Discussions about eggcorns and related topics
You are not logged in.
Registrations were closed for a long time because of forum spam, but I have re-opened them on a trial basis.
The forum administrator (chris dot waigl at gmail dot com) reserves the right to request users to plausibly demonstrate that they are real people with an interest in the topic of eggcorns. Otherwise they may be removed with no further justification. Likewise, accounts that have not been used for posting may be removed.
Thanks for your understanding.
Chris -- 2015-05-30
I found that one at allrecipes.com. I can’t imagine what was going through the mind of the person who wrote it. I can easily picture someone saddling up a horse, or bellying up to a buffet (or more commonly, to a bar), but saddling up to the buffet? I don’t get a clear picture from that. Nevertheless, googling “saddle up to the bar” yields 494 unique hits. I don’t get it.
I expect it’s a malapropism for sidling up . To me also it doesn’t make enough sense to call it an eggcorn.
*If the human mind were simple enough for us to understand,
we would be too simple-minded to understand it* .
David Bird wrote:
“Sidled with” has become a ugly stud on the mother tongue.
There’s a yo’ mama joke there, but I don’t think I need to explicate it for this crowd.
From a political discussion in my local online community:
“In my opinion, it is indicative of something if the wine industry and other titans of Sonoma County business are throwing their weight behind Carrillo…Saddling up to wealth has implications…”
This is looking more like an eggcorn to me now. The image of “saddling up” lacks the implication of furtiveness that’s surely there in most uses of “sidling up”, but in both cases, the person doing the sidling/saddling is getting ready to embark on some enterprise, perhaps a dangerous or adventurous one.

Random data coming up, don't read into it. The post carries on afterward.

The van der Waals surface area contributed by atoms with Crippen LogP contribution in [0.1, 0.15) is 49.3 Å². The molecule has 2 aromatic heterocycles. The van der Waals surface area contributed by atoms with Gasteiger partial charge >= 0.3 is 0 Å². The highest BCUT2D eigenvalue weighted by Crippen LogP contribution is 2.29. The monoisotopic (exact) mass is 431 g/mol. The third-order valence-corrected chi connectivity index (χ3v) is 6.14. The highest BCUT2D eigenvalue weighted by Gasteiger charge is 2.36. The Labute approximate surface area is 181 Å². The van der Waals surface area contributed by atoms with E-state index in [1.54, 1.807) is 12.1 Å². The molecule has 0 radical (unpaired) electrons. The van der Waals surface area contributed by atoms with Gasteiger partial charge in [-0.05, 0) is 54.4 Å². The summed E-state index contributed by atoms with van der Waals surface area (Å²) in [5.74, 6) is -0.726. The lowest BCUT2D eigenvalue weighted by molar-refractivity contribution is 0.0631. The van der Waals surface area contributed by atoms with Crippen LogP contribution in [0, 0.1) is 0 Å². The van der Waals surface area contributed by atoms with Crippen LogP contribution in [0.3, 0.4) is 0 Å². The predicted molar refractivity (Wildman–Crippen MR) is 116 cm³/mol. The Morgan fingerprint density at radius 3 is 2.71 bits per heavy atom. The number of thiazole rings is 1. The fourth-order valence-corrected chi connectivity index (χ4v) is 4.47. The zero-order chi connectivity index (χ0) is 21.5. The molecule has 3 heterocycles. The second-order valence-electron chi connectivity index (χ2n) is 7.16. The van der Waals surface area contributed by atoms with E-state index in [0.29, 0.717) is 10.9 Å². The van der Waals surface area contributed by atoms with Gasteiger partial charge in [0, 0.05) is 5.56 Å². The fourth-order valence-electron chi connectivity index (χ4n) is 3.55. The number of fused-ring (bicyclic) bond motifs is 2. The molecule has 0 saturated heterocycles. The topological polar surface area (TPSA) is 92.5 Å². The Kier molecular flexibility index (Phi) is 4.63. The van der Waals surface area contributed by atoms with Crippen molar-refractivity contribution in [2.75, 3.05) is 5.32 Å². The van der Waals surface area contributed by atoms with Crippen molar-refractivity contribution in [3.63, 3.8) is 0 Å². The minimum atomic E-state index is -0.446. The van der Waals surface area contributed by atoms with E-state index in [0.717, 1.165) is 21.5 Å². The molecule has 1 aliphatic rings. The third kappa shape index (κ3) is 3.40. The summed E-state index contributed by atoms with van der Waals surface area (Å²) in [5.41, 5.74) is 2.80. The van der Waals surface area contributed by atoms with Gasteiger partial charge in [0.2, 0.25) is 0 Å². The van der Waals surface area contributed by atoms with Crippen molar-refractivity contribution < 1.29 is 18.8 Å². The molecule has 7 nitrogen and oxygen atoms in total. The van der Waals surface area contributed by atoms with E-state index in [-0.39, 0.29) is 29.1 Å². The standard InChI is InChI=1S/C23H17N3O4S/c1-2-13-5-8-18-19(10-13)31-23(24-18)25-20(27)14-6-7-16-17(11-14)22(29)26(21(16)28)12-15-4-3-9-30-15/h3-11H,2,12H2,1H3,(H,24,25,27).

Googling “saddling up to” yields somewhere around 140 unique eggcornish hits, but that’s a very vague estimate, as it’s hard to tell in some cases—in the absence of references to horses, etc.— whether the furtiveness of sidling is implied, or perhaps “saddling up to” a bar has a more Western-movie implication to some. Anyway, a few examples:
“Looks like the green-toothed, cheese-eating surrender monkeys are saddling up to the hoon-hating Pope.”
”... and I looking over the selection of oranges at the vegetable stand when out of the corner of my I a see a sweet old lady saddling up to us.”
“It is quite an indictment of a supposed Labour Party leader that Blair spent much of his time in office saddling up to the business community…”
Unlike the above examples, this next one shows no implication of furtiveness, but there’s a “sidling” connection in the implication of contiguity:
“Saddling up to calming Fennel Creek with its adjacent large greenbelts, this superior location still has a rural feel.”
Hey, gang, I can definitely get a picture of strapping myself to some kind of seat at a buffet, and settling in for a long grazing session.
“I always wanted to be somebody. I should have been more specific.” – Lily Tomlin